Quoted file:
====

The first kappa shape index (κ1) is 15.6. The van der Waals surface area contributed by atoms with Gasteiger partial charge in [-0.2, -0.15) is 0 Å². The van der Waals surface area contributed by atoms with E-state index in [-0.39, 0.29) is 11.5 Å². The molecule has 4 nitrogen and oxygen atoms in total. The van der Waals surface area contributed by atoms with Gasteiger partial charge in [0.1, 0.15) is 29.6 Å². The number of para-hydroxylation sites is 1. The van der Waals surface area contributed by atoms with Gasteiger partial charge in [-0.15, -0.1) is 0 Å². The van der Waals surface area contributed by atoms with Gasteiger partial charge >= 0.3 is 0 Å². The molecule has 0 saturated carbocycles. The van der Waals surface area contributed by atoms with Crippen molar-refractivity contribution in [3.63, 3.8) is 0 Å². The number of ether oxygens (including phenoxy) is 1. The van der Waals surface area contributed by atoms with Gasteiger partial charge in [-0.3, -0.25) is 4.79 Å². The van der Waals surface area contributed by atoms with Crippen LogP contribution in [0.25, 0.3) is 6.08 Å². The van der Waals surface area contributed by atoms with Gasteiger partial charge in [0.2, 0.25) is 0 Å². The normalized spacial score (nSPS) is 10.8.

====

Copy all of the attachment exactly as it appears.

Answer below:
The first kappa shape index (κ1) is 15.6. The van der Waals surface area contributed by atoms with Gasteiger partial charge in [-0.2, -0.15) is 0 Å². The van der Waals surface area contributed by atoms with E-state index in [-0.39, 0.29) is 11.5 Å². The molecule has 4 nitrogen and oxygen atoms in total. The van der Waals surface area contributed by atoms with Gasteiger partial charge in [0.1, 0.15) is 29.6 Å². The number of para-hydroxylation sites is 1. The van der Waals surface area contributed by atoms with Gasteiger partial charge in [-0.15, -0.1) is 0 Å². The van der Waals surface area contributed by atoms with Gasteiger partial charge >= 0.3 is 0 Å². The molecule has 0 saturated carbocycles. The van der Waals surface area contributed by atoms with Crippen molar-refractivity contribution in [3.63, 3.8) is 0 Å². The number of ether oxygens (including phenoxy) is 1. The van der Waals surface area contributed by atoms with Gasteiger partial charge in [-0.3, -0.25) is 4.79 Å². The van der Waals surface area contributed by atoms with Crippen LogP contribution in [0.25, 0.3) is 6.08 Å². The van der Waals surface area contributed by atoms with Gasteiger partial charge in [0.2, 0.25) is 0 Å². The normalized spacial score (nSPS) is 10.8.